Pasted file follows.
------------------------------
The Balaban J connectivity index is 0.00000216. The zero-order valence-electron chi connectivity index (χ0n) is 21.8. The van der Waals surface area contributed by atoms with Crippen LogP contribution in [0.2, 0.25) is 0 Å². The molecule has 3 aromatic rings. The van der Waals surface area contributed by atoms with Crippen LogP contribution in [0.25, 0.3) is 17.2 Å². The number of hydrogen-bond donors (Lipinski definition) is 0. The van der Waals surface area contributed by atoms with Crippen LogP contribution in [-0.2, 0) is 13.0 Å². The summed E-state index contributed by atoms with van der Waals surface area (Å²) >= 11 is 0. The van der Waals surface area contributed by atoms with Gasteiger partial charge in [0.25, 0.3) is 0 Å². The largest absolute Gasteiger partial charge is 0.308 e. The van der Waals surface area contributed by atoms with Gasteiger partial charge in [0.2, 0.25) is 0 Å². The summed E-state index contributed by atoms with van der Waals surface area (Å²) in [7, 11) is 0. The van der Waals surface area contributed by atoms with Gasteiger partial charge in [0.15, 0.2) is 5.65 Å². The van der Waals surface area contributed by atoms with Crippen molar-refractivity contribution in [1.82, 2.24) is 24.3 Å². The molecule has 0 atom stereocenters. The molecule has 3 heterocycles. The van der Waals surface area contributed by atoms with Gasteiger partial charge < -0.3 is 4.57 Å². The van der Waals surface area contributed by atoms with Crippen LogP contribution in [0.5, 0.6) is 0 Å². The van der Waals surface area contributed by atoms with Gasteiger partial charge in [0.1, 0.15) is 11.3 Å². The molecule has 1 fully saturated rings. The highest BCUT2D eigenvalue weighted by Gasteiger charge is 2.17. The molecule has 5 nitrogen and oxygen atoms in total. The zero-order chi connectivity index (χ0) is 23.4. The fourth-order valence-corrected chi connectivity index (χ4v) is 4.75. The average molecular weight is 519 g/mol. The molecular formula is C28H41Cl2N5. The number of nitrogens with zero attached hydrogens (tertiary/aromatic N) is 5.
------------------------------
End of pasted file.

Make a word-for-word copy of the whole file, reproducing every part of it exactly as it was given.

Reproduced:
The Balaban J connectivity index is 0.00000216. The zero-order valence-electron chi connectivity index (χ0n) is 21.8. The van der Waals surface area contributed by atoms with Crippen LogP contribution in [0.2, 0.25) is 0 Å². The molecule has 3 aromatic rings. The van der Waals surface area contributed by atoms with Crippen LogP contribution in [0.25, 0.3) is 17.2 Å². The number of hydrogen-bond donors (Lipinski definition) is 0. The van der Waals surface area contributed by atoms with Crippen LogP contribution in [-0.2, 0) is 13.0 Å². The summed E-state index contributed by atoms with van der Waals surface area (Å²) >= 11 is 0. The van der Waals surface area contributed by atoms with Gasteiger partial charge in [0.25, 0.3) is 0 Å². The largest absolute Gasteiger partial charge is 0.308 e. The van der Waals surface area contributed by atoms with Gasteiger partial charge in [0.2, 0.25) is 0 Å². The summed E-state index contributed by atoms with van der Waals surface area (Å²) in [7, 11) is 0. The van der Waals surface area contributed by atoms with Gasteiger partial charge in [0.15, 0.2) is 5.65 Å². The van der Waals surface area contributed by atoms with Crippen molar-refractivity contribution in [1.82, 2.24) is 24.3 Å². The molecule has 0 atom stereocenters. The molecule has 3 heterocycles. The van der Waals surface area contributed by atoms with Gasteiger partial charge < -0.3 is 4.57 Å². The van der Waals surface area contributed by atoms with Crippen LogP contribution in [0.5, 0.6) is 0 Å². The van der Waals surface area contributed by atoms with Gasteiger partial charge in [0.1, 0.15) is 11.3 Å². The molecule has 1 fully saturated rings. The highest BCUT2D eigenvalue weighted by Gasteiger charge is 2.17. The molecule has 5 nitrogen and oxygen atoms in total. The zero-order chi connectivity index (χ0) is 23.4. The fourth-order valence-corrected chi connectivity index (χ4v) is 4.75. The average molecular weight is 519 g/mol. The molecular formula is C28H41Cl2N5. The number of nitrogens with zero attached hydrogens (tertiary/aromatic N) is 5.